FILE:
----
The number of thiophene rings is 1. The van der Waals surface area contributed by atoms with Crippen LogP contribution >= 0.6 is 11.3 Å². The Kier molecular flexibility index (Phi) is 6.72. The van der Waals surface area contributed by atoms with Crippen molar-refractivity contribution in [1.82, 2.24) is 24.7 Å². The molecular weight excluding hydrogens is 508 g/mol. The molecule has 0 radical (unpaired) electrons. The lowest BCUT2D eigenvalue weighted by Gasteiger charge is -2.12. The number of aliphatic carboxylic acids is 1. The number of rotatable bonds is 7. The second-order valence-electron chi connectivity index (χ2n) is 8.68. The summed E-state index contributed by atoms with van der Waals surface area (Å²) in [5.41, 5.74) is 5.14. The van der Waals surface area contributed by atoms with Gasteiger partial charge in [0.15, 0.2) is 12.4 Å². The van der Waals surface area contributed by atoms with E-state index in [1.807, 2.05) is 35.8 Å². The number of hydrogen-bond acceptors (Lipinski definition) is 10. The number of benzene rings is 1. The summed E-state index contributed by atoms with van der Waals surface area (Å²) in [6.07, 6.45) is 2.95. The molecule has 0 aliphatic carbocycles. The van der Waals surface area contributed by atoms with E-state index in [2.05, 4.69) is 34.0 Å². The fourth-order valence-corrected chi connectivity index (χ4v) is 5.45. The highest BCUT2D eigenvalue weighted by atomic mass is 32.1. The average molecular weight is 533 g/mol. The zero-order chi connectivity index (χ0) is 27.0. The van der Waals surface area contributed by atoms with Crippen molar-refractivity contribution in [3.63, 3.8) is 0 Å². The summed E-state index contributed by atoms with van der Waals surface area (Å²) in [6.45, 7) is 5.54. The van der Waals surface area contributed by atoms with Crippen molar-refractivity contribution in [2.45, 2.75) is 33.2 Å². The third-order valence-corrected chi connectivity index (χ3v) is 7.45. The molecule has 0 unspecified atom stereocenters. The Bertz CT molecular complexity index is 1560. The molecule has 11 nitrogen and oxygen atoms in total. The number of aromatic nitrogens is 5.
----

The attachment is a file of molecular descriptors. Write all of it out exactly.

The number of thiophene rings is 1. The van der Waals surface area contributed by atoms with Crippen LogP contribution >= 0.6 is 11.3 Å². The Kier molecular flexibility index (Phi) is 6.72. The van der Waals surface area contributed by atoms with Crippen molar-refractivity contribution in [1.82, 2.24) is 24.7 Å². The molecular weight excluding hydrogens is 508 g/mol. The molecule has 0 radical (unpaired) electrons. The lowest BCUT2D eigenvalue weighted by Gasteiger charge is -2.12. The number of aliphatic carboxylic acids is 1. The number of rotatable bonds is 7. The second-order valence-electron chi connectivity index (χ2n) is 8.68. The summed E-state index contributed by atoms with van der Waals surface area (Å²) in [5.41, 5.74) is 5.14. The van der Waals surface area contributed by atoms with Gasteiger partial charge in [0.15, 0.2) is 12.4 Å². The van der Waals surface area contributed by atoms with E-state index in [1.807, 2.05) is 35.8 Å². The number of hydrogen-bond acceptors (Lipinski definition) is 10. The number of benzene rings is 1. The summed E-state index contributed by atoms with van der Waals surface area (Å²) in [6.07, 6.45) is 2.95. The molecule has 0 aliphatic carbocycles. The van der Waals surface area contributed by atoms with E-state index in [2.05, 4.69) is 34.0 Å². The fourth-order valence-corrected chi connectivity index (χ4v) is 5.45. The highest BCUT2D eigenvalue weighted by atomic mass is 32.1. The average molecular weight is 533 g/mol. The zero-order chi connectivity index (χ0) is 27.0. The van der Waals surface area contributed by atoms with Crippen molar-refractivity contribution in [3.63, 3.8) is 0 Å². The summed E-state index contributed by atoms with van der Waals surface area (Å²) in [6.45, 7) is 5.54. The van der Waals surface area contributed by atoms with Crippen molar-refractivity contribution in [2.45, 2.75) is 33.2 Å². The third-order valence-corrected chi connectivity index (χ3v) is 7.45. The molecule has 0 unspecified atom stereocenters. The Bertz CT molecular complexity index is 1560. The molecule has 11 nitrogen and oxygen atoms in total. The number of aromatic nitrogens is 5.